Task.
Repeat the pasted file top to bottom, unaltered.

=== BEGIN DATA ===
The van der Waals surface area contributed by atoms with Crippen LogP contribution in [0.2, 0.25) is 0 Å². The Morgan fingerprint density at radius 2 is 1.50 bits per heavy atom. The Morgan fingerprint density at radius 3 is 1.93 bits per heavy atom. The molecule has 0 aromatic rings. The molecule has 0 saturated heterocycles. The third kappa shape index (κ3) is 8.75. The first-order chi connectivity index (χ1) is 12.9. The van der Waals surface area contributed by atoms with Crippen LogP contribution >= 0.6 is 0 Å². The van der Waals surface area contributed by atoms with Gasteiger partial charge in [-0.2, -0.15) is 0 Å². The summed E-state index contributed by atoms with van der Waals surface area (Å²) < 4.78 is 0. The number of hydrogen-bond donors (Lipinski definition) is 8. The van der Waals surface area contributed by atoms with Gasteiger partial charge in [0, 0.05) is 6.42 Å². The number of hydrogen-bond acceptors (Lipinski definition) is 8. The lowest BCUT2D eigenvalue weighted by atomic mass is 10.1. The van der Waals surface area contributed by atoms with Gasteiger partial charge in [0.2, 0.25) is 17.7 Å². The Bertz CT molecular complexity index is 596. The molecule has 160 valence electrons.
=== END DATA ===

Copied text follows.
The van der Waals surface area contributed by atoms with Crippen LogP contribution in [0.2, 0.25) is 0 Å². The Morgan fingerprint density at radius 2 is 1.50 bits per heavy atom. The Morgan fingerprint density at radius 3 is 1.93 bits per heavy atom. The molecule has 0 aromatic rings. The molecule has 0 saturated heterocycles. The third kappa shape index (κ3) is 8.75. The first-order chi connectivity index (χ1) is 12.9. The van der Waals surface area contributed by atoms with Crippen LogP contribution >= 0.6 is 0 Å². The van der Waals surface area contributed by atoms with Gasteiger partial charge in [-0.2, -0.15) is 0 Å². The summed E-state index contributed by atoms with van der Waals surface area (Å²) < 4.78 is 0. The number of hydrogen-bond donors (Lipinski definition) is 8. The van der Waals surface area contributed by atoms with Gasteiger partial charge in [0, 0.05) is 6.42 Å². The number of hydrogen-bond acceptors (Lipinski definition) is 8. The lowest BCUT2D eigenvalue weighted by atomic mass is 10.1. The van der Waals surface area contributed by atoms with Gasteiger partial charge in [0.2, 0.25) is 17.7 Å². The Bertz CT molecular complexity index is 596. The molecule has 160 valence electrons.